Ireland captain O'Shea issues blunt warning to Australia over first test physicality
International Rules captain, Aidan O’Shea has fired out a blunt warning to Australia that if want to play it tough in the first test in the Adelaide Oval tomorrow (5.10am Irish time), Ireland will be ready for them.
“I’m not really concerned if they want to bring it physical - we have the ability to handle that. If that’s the route they want to go, then that’s fine, but we’ll be making sure we’re as proficient as we can be in the skills of our game to really punish them on the scoreboard.
“We were at dinner with them last night and there’s no real significant difference between both sides from a physical conditioning point of view. They’re professional athletes but we match up pretty well. We’ve got some big boys around the middle and some good runners, good speed, and we’ve got some great scorers,” he said.
There have been hints all week that Australia plan to use brute force in an effort to wear Ireland down, sparking fears of a return to the bad old days of violence and mayhem.
Australian manager, Chris Scott attempted to dispel those fears at the final pre-match press conference, stating that while it was physical game boundaries apply.
“In terms of overall physicality, we think the game stands up and doesn’t require over-physicality to make it a good spectacle. We think we have an obligation to play the game in the right spirit so this series can not only continue but thrive,” he said.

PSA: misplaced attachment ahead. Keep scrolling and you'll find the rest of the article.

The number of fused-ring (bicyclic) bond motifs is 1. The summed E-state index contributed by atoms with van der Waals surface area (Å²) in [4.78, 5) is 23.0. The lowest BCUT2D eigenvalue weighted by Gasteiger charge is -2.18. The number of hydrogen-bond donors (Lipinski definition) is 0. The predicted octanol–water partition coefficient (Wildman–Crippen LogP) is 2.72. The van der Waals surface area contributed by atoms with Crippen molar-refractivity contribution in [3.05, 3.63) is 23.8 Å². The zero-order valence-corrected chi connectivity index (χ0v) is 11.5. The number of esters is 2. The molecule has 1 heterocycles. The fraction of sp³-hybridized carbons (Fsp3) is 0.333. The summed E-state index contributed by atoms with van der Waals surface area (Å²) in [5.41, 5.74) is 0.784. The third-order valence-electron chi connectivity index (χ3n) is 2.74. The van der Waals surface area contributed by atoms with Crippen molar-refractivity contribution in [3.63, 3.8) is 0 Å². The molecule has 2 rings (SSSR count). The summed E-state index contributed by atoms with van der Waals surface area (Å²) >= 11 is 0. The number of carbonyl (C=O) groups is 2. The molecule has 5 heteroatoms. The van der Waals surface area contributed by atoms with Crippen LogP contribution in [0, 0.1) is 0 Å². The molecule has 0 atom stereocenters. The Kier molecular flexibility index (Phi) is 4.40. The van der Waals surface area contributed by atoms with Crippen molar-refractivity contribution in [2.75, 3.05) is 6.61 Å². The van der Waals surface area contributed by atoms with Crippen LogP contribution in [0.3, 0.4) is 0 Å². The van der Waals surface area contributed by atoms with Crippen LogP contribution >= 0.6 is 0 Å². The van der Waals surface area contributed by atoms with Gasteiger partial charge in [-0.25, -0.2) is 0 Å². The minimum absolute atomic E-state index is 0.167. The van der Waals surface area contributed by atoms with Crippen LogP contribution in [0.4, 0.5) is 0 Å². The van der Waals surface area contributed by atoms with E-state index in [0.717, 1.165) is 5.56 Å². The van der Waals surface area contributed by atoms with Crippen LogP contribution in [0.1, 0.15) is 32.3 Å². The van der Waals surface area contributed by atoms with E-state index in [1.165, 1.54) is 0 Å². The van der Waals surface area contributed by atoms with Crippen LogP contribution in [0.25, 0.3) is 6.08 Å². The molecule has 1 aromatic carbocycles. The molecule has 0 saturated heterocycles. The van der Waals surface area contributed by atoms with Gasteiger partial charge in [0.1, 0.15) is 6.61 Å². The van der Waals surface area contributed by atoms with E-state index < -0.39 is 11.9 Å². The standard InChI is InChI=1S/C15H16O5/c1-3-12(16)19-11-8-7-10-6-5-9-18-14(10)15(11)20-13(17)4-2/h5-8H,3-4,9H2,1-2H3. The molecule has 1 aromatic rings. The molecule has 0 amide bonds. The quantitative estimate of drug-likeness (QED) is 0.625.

Irish manager, Joe Kernan said that the bad experiences of the past were ‘well behind us” and expressed confidence that the two games (the second test is in Perth next Saturday) would be played in a good spirit.
“Both organisations (GAA and AFL) have laid down the law. We want it physical but we want it within the rules,” he said.
O’Shea played down concerns over playing in intense heat (34 degree temperatures are expected).
“We’re not going to use it as excuse,” he said.
The Mayo man, who is captaining Ireland for the first time, expects Australia to play a high press game, similar to what they did in Croke Park two years ago.
"They’ll push (Brendon) Goddard out from goal and use him as an extra defender and try and press our kick-outs really high and try and spring their attacks from there. It would be ideal for us to try and win the ball and put pressure on their defence early so they can’t cover back in numbers. We got success in that two years ago," he said.